Month: January 2003

8 ways to help make your company’s marketing messages more consistent (1)

8 ways to help make your company’s marketing messages more consistent This article first appeared in MarketingProfs.com http://www.MarketingProfs.com January 2003 Like a house of cards, a marketing message takes a long, painstaking time to build up yet only moments to knock down. Sometimes all it takes is a one little piece of thoughtless communication that contradicts your marketing message. Before you know it, your company is being ridiculed in 90 point caps across the newspapers and becomes cyberbitch of the month across all your industries’ most influential newsgroups and discussion lists. Message neatly massacred and brand duly blitzkrieged. A gem of a problem This is an extreme example, but some years ago a British retail jewelry magnate named Gerald Ratner made a joking yet derisive comment about his company’s products during an after-dinner speech. The press picked it up. And by the next day, customers nationwide were deeply offended. Within a week business in all of his retail outlets (there was a Ratner’s on nearly every British “High Street”) had dried up to mere shadows of their former sales figures. Ratner’s stock values similarly dried up after another few days. Eventually, so did Ratner. And all for a few ill-chosen words. Little things matter Of course, the boss is highly accountable. His comments carry far more weight than those uttered by a disgruntled young Marvin in Customer Service. If...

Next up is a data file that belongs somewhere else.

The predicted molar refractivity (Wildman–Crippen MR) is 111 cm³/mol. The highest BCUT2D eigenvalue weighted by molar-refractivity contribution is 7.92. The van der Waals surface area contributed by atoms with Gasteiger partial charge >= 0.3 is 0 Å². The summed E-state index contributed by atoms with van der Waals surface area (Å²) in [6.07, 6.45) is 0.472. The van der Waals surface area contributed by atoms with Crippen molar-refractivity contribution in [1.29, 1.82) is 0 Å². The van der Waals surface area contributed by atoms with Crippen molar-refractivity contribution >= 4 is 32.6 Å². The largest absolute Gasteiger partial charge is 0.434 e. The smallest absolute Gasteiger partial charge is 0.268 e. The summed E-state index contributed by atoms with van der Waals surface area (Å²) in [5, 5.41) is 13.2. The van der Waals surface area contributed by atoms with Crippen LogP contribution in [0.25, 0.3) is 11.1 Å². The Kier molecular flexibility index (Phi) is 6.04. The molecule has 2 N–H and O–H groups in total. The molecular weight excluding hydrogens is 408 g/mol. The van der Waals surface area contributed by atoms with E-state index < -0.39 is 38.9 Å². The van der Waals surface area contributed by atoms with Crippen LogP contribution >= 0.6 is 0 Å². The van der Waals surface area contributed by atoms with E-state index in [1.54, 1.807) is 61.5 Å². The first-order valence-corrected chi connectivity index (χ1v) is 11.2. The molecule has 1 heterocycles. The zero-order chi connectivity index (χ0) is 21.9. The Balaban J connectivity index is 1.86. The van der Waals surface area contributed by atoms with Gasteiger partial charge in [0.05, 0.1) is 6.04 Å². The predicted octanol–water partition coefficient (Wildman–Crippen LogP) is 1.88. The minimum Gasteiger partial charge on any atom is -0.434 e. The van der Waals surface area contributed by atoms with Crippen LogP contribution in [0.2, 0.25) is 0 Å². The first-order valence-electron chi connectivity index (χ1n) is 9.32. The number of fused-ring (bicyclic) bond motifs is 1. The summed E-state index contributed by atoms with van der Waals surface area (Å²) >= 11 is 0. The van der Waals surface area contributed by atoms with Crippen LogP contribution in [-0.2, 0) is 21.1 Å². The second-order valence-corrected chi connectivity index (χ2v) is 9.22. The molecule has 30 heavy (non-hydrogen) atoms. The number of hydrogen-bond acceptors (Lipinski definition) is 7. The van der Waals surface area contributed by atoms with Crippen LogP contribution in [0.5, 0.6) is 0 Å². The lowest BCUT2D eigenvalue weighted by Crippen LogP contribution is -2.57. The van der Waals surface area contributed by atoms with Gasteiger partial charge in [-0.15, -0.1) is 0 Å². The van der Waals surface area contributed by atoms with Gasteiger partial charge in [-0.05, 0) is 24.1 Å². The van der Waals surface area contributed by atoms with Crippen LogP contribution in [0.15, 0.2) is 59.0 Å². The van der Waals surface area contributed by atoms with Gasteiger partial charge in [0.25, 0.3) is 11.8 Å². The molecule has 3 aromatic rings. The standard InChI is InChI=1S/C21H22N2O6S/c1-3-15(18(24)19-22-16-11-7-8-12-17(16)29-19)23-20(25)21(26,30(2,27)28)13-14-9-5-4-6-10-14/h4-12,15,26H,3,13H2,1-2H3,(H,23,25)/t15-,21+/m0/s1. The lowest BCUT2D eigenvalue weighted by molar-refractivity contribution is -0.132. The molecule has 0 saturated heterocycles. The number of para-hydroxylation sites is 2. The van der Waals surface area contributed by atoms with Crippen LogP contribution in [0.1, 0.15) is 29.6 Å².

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8 ways to help make your company’s marketing messages more consistent

8 ways to help make your company’s marketing messages more consistent This article first appeared in MarketingProfs.com http://www.MarketingProfs.com January 2003 Like a house of cards, a marketing message takes a long, painstaking time to build up yet only moments to knock down. Sometimes all it takes is a one little piece of thoughtless communication that contradicts your marketing message. Before you know it, your company is being ridiculed in 90 point caps across the newspapers and becomes cyberbitch of the month across all your industries’ most influential newsgroups and discussion lists. Message neatly massacred and brand duly blitzkrieged. A gem of a problem This is an extreme example, but some years ago a British retail jewelry magnate named Gerald Ratner made a joking yet derisive comment about his company’s products during an after-dinner speech. The press picked it up. And by the next day, customers nationwide were deeply offended. Within a week business in all of his retail outlets (there was a Ratner’s on nearly every British “High Street”) had dried up to mere shadows of their former sales figures. Ratner’s stock values similarly dried up after another few days. Eventually, so did Ratner. And all for a few ill-chosen words. Little things matter Of course, the boss is highly accountable. His comments carry far more weight than those uttered by a disgruntled young Marvin in Customer Service. If...

Read More

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